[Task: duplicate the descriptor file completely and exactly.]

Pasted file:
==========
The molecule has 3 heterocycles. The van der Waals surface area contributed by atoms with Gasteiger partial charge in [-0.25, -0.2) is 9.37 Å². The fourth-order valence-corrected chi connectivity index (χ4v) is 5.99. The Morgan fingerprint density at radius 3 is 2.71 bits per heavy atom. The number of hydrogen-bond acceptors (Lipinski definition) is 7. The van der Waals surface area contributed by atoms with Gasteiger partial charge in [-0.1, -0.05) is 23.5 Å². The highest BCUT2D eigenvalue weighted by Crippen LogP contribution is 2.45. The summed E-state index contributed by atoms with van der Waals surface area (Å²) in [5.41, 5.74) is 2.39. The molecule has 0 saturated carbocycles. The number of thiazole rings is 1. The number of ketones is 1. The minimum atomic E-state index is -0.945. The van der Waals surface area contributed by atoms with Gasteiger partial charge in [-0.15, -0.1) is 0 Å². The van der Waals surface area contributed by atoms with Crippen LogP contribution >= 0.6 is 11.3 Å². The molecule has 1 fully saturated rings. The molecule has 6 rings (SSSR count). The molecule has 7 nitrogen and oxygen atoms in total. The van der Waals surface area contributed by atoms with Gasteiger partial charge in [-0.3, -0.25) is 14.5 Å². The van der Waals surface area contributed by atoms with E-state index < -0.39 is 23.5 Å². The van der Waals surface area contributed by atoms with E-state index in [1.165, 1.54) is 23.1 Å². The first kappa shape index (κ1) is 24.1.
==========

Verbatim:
The molecule has 3 heterocycles. The van der Waals surface area contributed by atoms with Gasteiger partial charge in [-0.25, -0.2) is 9.37 Å². The fourth-order valence-corrected chi connectivity index (χ4v) is 5.99. The Morgan fingerprint density at radius 3 is 2.71 bits per heavy atom. The number of hydrogen-bond acceptors (Lipinski definition) is 7. The van der Waals surface area contributed by atoms with Gasteiger partial charge in [-0.1, -0.05) is 23.5 Å². The highest BCUT2D eigenvalue weighted by Crippen LogP contribution is 2.45. The summed E-state index contributed by atoms with van der Waals surface area (Å²) in [5.41, 5.74) is 2.39. The molecule has 0 saturated carbocycles. The number of thiazole rings is 1. The number of ketones is 1. The minimum atomic E-state index is -0.945. The van der Waals surface area contributed by atoms with Gasteiger partial charge in [-0.15, -0.1) is 0 Å². The van der Waals surface area contributed by atoms with Crippen LogP contribution >= 0.6 is 11.3 Å². The molecule has 1 fully saturated rings. The molecule has 6 rings (SSSR count). The molecule has 7 nitrogen and oxygen atoms in total. The van der Waals surface area contributed by atoms with Gasteiger partial charge in [-0.3, -0.25) is 14.5 Å². The van der Waals surface area contributed by atoms with E-state index < -0.39 is 23.5 Å². The van der Waals surface area contributed by atoms with E-state index in [1.165, 1.54) is 23.1 Å². The first kappa shape index (κ1) is 24.1.